- The EUR/USD pair declined after a report showed that German sunk into a recession in Q1.
- The economy contracted by 2.2% in the first quarter due to weak machinery investment and private consumption
- The euro also reacted to differences between southern and northern states on post-coronavirus financing
The EUR/USD pair declined by more than 20 basis points after Germany released disappointing first-quarter economic data. The pair also fell as the market reacted to the “frugal four” opposition of the Macron and Merkel deal.
Germany economy contracts in the first quarter
The coronavirus pandemic pushed Germany into its worst recession in more than a decade in the first quarter. That led to a slight decline of the EUR/USD pair.
According to the statistics office, the economy contracted by 2.2 per cent in the first quarter. That was a bigger quarter than the contraction of 0.1 per cent in the fourth quarter of last year. It was also worst performance since the 4.7 per cent contraction in the first quarter of 2009.
The economy contracted by 1.9 per cent year on year, in line with consensus estimates.
In a statement, the office said that the economy was robust in the first two months of the quarter. It then shrunk as the country started to shut down as it reacted to the pandemic.
A few factors contributed to the contraction in the quarter. Capital investments in machinery and equipment declined 6.9 per cent. That was offset by a general capital expenditure by the government, which rose by about 0.2 per cent.
As the coronavirus pandemic spread, many people in Germany spent less. The private consumption declined by 3.2 per cent while exports declined by 3.1 per cent. The decrease in exports was partially offset by a 0.7 per cent increase in services exports.
Other metrics of the economy like employment and domestic and foreign demand declined also. In a statement, the department said:
“There was much less domestic and foreign demand also in comparison with a year earlier. Gross fixed capital formation in machinery and equipment fell sharply (-9.2%). Household final consumption expenditure dropped a price-adjusted 2.2% on a year earlier.”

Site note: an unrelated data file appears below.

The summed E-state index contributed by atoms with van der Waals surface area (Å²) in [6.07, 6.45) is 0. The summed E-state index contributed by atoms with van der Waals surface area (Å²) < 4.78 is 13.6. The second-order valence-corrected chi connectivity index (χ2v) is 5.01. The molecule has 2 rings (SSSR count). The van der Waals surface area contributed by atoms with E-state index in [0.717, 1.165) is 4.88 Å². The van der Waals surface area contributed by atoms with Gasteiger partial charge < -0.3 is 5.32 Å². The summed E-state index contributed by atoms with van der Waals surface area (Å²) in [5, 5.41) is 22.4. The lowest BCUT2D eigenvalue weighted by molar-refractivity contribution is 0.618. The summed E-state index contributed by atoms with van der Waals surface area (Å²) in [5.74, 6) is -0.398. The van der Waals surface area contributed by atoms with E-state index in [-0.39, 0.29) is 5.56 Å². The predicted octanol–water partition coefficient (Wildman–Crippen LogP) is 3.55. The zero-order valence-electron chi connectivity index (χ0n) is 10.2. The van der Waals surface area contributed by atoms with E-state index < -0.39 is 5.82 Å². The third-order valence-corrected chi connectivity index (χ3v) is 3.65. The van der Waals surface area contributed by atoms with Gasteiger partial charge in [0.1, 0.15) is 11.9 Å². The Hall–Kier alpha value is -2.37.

EUR/USD reacts to financing differences
Another major contributor to the EUR/USD performance was the diverging views on eurozone post-coronavirus financing.
Two weeks ago, investors rejoiced when Angela Merkel and Emmanuel Macron agreed on a financing agreement worth more than $540 billion. The financing breakthrough came after serious negotiations between the two most-powerful countries in the bloc.
According to the agreement, the worst-affected countries would receive this funding as grants. Germany, as the biggest contributor to the European Commission budget, would shoulder most of the burden.
Now, a team of countries christened as the “frugal four” have rejected the deal. Austria, Denmark, Netherlands, and Sweden have outlined a different vision of the financing. Instead of grants, the countries have insisted on giving the southern countries low-interest loans.
Southern countries like Spain and Italy have rejected a deal that will include loans. The highly indebted countries have said that loans will worsen their financial situation.
They outlined this vision a few days ahead an important speech by Ursula von der Leyen, the European Commission president. On Wednesday, she will present a 2,000-page proposal on how she will harness the EU budget in the coronavirus fight.
EUR/USD technical outlook
The EUR/USD pair is trading at 1.0876, which is the lowest it has been since May 18. On the four-hour chart, the price is below the 50-day and 100-day exponential moving averages and slightly below the 38.2% Fibonacci retracement level. The RSI has also moved at the lowest level since May 14. Therefore, the pair may continue falling as bears remain in control. If it does, it will test the important 1.0850 level.